Then, secondly, if Jesus Christ is our Example and we imitate Him, the next benefit that we obtain is safety. The way of holiness is always the path of safety. When a man is in the wrong, he is in danger. When he is doing wrong, his conscience generally tells him that he is in some kind of peril. If you and I were perfectly holy, we must, necessarily, be perfectly happy unless we voluntarily put aside that happiness for the good of others. And even the putting of it aside would not involve our altogether losing it, for I do not doubt that Christ was perfectly happy even when He was, Himself, "a Man of Sorrows, and acquainted with grief," and that He found an intense under-current of delight in laying aside His own joy for our sakes. Brothers and Sisters, if you are right all round, you are safe all round. There cannot be any power that can hurt the man who has become right in his relationships with God, with time, with eternity, with all things! Not even evil can injure the man who is perfectly holy, for it finds nothing in him on which it can operate. It strikes its sparks,

but there is no tinder to ignite. It hurls its darts and shoots its arrows, but the man is cased in triple steel and the points of the barbed shafts cannot pierce his armor. Happy, then, is the man who follows the leadership of Christ. Following the Lamb wherever He goes, he may go to his bed and rest, for he dwells under the wings of the Eternal. He may go forth into the midst of the world without fear, for neither the arrow that flies by day, nor the snare which is placed in secret, shall be able to hurt him, for the Lord covers him all the daylong!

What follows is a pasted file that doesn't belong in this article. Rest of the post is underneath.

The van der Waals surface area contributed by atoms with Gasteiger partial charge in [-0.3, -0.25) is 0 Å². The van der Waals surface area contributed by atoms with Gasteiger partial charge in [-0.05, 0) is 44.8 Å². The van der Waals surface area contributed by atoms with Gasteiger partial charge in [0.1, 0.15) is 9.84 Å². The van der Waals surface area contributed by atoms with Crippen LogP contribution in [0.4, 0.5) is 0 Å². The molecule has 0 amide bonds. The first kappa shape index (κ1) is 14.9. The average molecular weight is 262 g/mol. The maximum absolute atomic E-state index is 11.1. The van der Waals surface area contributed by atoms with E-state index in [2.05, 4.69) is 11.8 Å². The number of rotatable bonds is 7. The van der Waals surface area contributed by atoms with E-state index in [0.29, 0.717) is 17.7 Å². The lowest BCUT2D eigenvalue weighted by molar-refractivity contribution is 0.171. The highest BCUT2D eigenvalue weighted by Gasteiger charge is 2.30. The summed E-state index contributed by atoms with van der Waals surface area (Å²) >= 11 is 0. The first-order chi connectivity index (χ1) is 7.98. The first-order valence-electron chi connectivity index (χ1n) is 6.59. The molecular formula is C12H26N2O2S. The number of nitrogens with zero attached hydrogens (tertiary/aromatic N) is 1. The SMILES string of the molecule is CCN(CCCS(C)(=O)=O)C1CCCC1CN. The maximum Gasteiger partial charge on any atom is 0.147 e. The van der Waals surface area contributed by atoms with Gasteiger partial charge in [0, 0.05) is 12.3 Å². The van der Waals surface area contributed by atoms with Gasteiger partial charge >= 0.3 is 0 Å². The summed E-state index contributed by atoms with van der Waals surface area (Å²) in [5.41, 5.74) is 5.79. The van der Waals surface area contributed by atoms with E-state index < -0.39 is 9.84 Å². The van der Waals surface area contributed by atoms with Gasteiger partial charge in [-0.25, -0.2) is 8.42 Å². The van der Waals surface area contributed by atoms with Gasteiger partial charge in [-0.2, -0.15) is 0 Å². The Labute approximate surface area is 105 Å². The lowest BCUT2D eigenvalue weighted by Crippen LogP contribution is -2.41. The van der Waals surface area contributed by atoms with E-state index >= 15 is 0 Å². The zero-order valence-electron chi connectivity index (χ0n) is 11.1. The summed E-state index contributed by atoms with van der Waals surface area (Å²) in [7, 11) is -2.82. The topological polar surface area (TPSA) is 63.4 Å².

The last blessing that comes to us is victory,for, if Christ is our Commander and He has all power and we obey Him, then victory is sure and every human heart loves to get the victory. The dying General Wolfe, when he heard those round him say, "They run," anxiously asked who they were that ran. And when they said, "The enemy," he could close his eyes in peace. I have no doubt that the dying Admiral, Lord Nelson, rejoiced when he knew that Trafalgar was won. Only let a man know that in the low and carnal sense, he is to be a victor, and his spirit is revived. But what will it be to hear the exultant shouts when we shall be passing into the next world? "Victory! Victory! Victory through the blood of the Lamb!" How awful would it be to hear that dreadful dirge, "The last fight has been fought and the campaign is lost forever." Will that happen to any of you? Not if Christ is the Captain of your salvation and you are one of the rank and file of His army! But dying and, by faith even now living, you may hear the triumphant shout, "The battle is fought and the victory is won forever! From now on enter into the joy of your Lord and rest in Him, world without end!" The Lord bring us all there, for Jesus' sake! Amen.